In the last twenty years or so, the account of happiness given in the Nicomachean Ethics (EN) must have received as much scholarly attention as has ever been given to any philosophical treatment of anything. Not all commentators, however, are agreed that what Aristotle has to say there about happiness is sufficiently interesting to merit intense critical scrutiny. So, Sir Anthony Kenny, who has himself written quite extensively on the topic, concludes that
Aristotle's belief that the pursuit of happiness must be the pursuit of a single dominant aim, and his account of the nature of philosophy, seem to be both so seriously mistaken as to make unprofitable a discussion of his arguments that happiness consists in theoria.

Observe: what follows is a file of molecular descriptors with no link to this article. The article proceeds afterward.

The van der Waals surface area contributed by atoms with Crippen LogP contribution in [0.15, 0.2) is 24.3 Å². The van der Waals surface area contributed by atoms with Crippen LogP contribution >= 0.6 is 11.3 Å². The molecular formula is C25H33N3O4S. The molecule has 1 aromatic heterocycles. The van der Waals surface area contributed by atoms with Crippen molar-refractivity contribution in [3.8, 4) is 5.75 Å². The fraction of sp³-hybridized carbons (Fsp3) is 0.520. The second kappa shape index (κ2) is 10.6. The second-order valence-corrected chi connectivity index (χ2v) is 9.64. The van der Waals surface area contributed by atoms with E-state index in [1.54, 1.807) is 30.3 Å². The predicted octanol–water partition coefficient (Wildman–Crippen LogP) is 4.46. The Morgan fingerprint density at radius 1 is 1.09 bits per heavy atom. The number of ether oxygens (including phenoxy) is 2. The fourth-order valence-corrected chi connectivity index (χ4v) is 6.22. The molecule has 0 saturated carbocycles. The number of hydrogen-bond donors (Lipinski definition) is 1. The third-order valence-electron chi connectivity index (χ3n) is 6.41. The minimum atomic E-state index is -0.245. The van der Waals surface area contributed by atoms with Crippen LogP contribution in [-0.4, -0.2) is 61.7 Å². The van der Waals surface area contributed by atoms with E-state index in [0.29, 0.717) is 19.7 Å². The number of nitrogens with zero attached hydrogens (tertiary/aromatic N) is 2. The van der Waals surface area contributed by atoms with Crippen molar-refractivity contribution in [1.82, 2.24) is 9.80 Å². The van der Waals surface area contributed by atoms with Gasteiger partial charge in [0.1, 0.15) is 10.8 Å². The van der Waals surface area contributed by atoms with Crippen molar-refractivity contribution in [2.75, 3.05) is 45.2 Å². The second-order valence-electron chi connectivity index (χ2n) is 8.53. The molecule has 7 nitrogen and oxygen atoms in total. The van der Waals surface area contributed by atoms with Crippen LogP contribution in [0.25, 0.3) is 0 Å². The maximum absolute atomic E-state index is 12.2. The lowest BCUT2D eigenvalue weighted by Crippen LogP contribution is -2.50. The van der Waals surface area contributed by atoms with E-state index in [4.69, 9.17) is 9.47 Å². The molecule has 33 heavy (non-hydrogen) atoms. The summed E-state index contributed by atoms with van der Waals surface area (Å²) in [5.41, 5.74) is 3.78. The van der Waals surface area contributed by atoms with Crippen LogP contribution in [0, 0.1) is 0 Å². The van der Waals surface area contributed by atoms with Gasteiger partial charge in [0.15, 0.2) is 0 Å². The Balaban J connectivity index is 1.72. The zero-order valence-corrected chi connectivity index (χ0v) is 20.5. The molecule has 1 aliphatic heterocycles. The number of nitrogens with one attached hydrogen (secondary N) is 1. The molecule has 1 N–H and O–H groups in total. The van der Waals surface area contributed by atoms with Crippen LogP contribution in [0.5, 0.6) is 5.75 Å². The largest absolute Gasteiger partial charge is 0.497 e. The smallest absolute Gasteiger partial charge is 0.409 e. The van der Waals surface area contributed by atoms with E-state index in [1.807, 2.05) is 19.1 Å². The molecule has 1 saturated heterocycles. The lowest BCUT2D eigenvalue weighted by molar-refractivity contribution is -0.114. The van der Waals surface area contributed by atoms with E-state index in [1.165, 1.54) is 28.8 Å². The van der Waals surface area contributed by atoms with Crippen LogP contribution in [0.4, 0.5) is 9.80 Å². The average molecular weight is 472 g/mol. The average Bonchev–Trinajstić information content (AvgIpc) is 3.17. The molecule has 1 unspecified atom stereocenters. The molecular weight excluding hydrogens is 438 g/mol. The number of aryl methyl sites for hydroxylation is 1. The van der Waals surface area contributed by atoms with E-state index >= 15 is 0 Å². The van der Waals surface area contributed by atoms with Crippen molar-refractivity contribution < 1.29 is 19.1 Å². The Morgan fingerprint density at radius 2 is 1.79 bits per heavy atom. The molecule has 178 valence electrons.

On Kenny's reading of the EN, Aristotle begins by assuming that the good life will be one in which the agent centres his life on a particular good and finishes by identifying that good as the activity of theōria, intellectual activity. Understandably, Kenny finds this view of happiness far from compelling.
In reading Aristotle in this way, Kenny stands on one side of a longrunning debate about what conception of happiness underlies the argument of the EN. In contrast to Kenny, many scholars have maintained that the conception of happiness in place until book x is rather an ‘inclusive’ one – i.e. one which would allow many goods to be included within happiness as its constituents.